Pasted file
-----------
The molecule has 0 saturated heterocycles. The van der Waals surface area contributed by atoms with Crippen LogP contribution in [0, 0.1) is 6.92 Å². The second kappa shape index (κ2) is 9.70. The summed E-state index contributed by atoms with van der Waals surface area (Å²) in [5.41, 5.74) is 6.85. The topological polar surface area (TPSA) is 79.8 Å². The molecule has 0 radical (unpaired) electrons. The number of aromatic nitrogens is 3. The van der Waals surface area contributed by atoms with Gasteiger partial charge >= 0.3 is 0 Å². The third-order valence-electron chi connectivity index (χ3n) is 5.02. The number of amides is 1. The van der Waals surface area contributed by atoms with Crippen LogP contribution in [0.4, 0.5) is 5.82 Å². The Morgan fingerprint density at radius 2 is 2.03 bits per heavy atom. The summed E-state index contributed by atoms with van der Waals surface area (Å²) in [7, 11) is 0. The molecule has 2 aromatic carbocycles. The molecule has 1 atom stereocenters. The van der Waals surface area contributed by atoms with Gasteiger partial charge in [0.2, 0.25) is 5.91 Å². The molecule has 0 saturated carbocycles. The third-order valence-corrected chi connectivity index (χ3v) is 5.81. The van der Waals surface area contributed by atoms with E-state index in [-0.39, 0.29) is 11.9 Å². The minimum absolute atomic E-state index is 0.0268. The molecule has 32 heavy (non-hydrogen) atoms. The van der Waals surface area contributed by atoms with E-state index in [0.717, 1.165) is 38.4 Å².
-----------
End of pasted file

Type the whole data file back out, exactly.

The molecule has 0 saturated heterocycles. The van der Waals surface area contributed by atoms with Crippen LogP contribution in [0, 0.1) is 6.92 Å². The second kappa shape index (κ2) is 9.70. The summed E-state index contributed by atoms with van der Waals surface area (Å²) in [5.41, 5.74) is 6.85. The topological polar surface area (TPSA) is 79.8 Å². The molecule has 0 radical (unpaired) electrons. The number of aromatic nitrogens is 3. The van der Waals surface area contributed by atoms with Gasteiger partial charge >= 0.3 is 0 Å². The third-order valence-electron chi connectivity index (χ3n) is 5.02. The number of amides is 1. The van der Waals surface area contributed by atoms with Crippen LogP contribution in [0.4, 0.5) is 5.82 Å². The Morgan fingerprint density at radius 2 is 2.03 bits per heavy atom. The summed E-state index contributed by atoms with van der Waals surface area (Å²) in [7, 11) is 0. The molecule has 2 aromatic carbocycles. The molecule has 1 atom stereocenters. The van der Waals surface area contributed by atoms with Gasteiger partial charge in [0.2, 0.25) is 5.91 Å². The molecule has 0 saturated carbocycles. The third-order valence-corrected chi connectivity index (χ3v) is 5.81. The van der Waals surface area contributed by atoms with E-state index in [-0.39, 0.29) is 11.9 Å². The minimum absolute atomic E-state index is 0.0268. The molecule has 32 heavy (non-hydrogen) atoms. The van der Waals surface area contributed by atoms with E-state index in [0.717, 1.165) is 38.4 Å².